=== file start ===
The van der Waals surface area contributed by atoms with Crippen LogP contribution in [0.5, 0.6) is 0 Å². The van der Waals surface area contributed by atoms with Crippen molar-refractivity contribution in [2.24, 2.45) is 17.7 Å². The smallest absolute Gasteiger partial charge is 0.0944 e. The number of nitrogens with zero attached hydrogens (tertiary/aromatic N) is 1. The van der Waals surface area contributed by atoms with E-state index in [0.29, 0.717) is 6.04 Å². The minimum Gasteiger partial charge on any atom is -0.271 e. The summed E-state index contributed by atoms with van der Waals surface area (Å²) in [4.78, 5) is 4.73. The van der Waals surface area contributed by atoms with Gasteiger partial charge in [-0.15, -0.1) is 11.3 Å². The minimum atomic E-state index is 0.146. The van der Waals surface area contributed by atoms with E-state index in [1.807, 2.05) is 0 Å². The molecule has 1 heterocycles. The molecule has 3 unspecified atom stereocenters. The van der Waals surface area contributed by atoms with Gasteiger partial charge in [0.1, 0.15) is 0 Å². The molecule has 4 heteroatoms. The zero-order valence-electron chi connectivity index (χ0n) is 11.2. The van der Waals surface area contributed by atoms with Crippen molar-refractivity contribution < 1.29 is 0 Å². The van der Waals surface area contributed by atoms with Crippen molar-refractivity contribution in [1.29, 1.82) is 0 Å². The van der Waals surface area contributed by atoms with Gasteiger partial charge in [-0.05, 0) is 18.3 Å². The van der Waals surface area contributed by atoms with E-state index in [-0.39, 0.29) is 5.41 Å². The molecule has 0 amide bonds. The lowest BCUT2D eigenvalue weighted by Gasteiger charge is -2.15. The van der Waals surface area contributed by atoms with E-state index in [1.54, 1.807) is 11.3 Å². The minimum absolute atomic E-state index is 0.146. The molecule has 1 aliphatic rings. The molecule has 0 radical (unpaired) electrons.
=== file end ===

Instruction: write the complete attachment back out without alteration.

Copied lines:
The van der Waals surface area contributed by atoms with Crippen LogP contribution in [0.5, 0.6) is 0 Å². The van der Waals surface area contributed by atoms with Crippen molar-refractivity contribution in [2.24, 2.45) is 17.7 Å². The smallest absolute Gasteiger partial charge is 0.0944 e. The number of nitrogens with zero attached hydrogens (tertiary/aromatic N) is 1. The van der Waals surface area contributed by atoms with E-state index in [0.29, 0.717) is 6.04 Å². The minimum Gasteiger partial charge on any atom is -0.271 e. The summed E-state index contributed by atoms with van der Waals surface area (Å²) in [4.78, 5) is 4.73. The van der Waals surface area contributed by atoms with Gasteiger partial charge in [-0.15, -0.1) is 11.3 Å². The minimum atomic E-state index is 0.146. The van der Waals surface area contributed by atoms with E-state index in [1.807, 2.05) is 0 Å². The molecule has 1 heterocycles. The molecule has 3 unspecified atom stereocenters. The van der Waals surface area contributed by atoms with Gasteiger partial charge in [0.1, 0.15) is 0 Å². The molecule has 4 heteroatoms. The zero-order valence-electron chi connectivity index (χ0n) is 11.2. The van der Waals surface area contributed by atoms with Crippen molar-refractivity contribution < 1.29 is 0 Å². The van der Waals surface area contributed by atoms with Crippen molar-refractivity contribution in [1.29, 1.82) is 0 Å². The van der Waals surface area contributed by atoms with Gasteiger partial charge in [-0.05, 0) is 18.3 Å². The van der Waals surface area contributed by atoms with E-state index in [-0.39, 0.29) is 5.41 Å². The molecule has 0 amide bonds. The lowest BCUT2D eigenvalue weighted by Gasteiger charge is -2.15. The van der Waals surface area contributed by atoms with E-state index in [1.54, 1.807) is 11.3 Å². The minimum absolute atomic E-state index is 0.146. The molecule has 1 aliphatic rings. The molecule has 0 radical (unpaired) electrons.